Riding Big Bend

The Motorcyclist's Guide
post by
Lee Klancher
Media Name: photo-1445953993297-28dff00088f3.jpeg

This post contains information about riding Big Bend Ranch State Park as well as Big Bend National Park in southwestern Texas. The parks and the area (particularly the off-beat town of Terlingua) are some of my favorite places on the planet. To properly appreciate and absorb these remote and beautiful places, you need to motorcycle (or drive an off-road truck), mountain bike, and hike. The Chisos Moutains, in particular, offer stunning backcountry portions that can only be seen properly on a hike. Don't miss at least the short hike to the Window in the Chisos area. Adding a river trip will give you additional perspective on this beautiful region.

Note that this is one of the most remote regions of the continental U.S. and a very harsh desert environment. Temperatures and conditions can change quickly, and winter evening temperatures can be below freezing while spring and summer daytime highs are above 110 degrees. Medical help is at least four hours away when you are in the back country. Ride very carefully, bring good maps and GPS units, and carry water, appropriate clothing and medical gear. Also note that cell service is spotty at best in the area. Don't count on a phone call to save your life!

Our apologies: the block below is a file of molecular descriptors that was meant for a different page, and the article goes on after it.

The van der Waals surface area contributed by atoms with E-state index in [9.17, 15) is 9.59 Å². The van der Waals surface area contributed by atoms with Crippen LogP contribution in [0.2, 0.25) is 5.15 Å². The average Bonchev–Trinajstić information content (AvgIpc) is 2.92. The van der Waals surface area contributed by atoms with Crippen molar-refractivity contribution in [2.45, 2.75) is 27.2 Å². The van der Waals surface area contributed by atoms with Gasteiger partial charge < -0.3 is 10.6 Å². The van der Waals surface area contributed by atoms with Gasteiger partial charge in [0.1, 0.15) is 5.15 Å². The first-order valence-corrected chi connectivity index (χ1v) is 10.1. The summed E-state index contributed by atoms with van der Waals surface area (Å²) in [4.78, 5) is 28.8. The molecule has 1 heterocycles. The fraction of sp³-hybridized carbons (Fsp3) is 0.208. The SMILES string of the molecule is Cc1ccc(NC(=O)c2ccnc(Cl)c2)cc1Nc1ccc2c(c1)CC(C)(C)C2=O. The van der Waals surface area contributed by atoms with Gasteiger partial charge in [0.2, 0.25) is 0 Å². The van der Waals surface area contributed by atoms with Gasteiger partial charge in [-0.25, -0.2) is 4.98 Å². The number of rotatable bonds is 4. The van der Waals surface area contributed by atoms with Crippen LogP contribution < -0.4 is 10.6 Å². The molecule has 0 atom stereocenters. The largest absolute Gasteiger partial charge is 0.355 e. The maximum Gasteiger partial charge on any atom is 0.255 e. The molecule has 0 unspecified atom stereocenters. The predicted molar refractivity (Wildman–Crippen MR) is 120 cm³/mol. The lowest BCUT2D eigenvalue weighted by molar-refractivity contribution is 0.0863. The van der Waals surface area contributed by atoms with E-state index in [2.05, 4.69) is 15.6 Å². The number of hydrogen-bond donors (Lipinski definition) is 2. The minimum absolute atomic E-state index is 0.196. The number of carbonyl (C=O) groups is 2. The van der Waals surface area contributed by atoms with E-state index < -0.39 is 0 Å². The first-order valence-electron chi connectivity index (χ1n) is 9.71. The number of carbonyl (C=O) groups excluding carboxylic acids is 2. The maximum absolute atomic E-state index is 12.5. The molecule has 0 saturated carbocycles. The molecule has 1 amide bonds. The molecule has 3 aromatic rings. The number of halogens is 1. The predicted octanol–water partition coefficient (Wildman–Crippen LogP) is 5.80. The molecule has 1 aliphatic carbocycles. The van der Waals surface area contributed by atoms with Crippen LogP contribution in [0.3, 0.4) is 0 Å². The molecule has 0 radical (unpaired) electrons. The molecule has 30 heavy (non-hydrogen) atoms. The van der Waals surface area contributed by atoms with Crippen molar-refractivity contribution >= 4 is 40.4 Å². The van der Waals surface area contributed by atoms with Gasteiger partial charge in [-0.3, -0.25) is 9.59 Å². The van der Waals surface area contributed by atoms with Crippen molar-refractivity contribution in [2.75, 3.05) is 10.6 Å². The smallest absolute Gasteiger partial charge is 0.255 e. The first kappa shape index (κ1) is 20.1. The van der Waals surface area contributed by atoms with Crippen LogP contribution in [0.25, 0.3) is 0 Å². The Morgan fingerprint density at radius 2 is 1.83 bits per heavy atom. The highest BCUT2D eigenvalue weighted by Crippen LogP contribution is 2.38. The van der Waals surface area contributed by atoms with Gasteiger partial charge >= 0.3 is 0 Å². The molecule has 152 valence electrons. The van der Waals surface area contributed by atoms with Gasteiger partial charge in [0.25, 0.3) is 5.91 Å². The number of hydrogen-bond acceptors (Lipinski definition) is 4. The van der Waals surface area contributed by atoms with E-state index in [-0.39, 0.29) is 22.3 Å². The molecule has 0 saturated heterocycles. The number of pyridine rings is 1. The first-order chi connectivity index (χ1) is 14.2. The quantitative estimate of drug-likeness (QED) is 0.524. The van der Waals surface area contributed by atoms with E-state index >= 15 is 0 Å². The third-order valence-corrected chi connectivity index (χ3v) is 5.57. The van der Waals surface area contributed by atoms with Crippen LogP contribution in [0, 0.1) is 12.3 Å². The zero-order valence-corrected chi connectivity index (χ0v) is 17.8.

Also note that Texas law regarding private property is very stringent. If a piece of land or a dirt road is unmarked, ASSUME IT IS PRIVATE. Off-road exploration is best done only in the state and national parks, after consulting the maps given out at the headquarters. If you are on someone's private land without permisison, you can be cited and fined for trespassing. That is, if you don't get shot. More after the jump. 
View Big Bend Ranch SP Ride in a larger map



PHOTO GALLERY from 2012 ride in the park. 



Big Bend Ranch State Park

"Road to Nowhere" Publication; information on off-roading in BBRSP.

"The Other Side of Nowhere" Publication, information on mountain biking in BBRSP.


Motorcycle Rental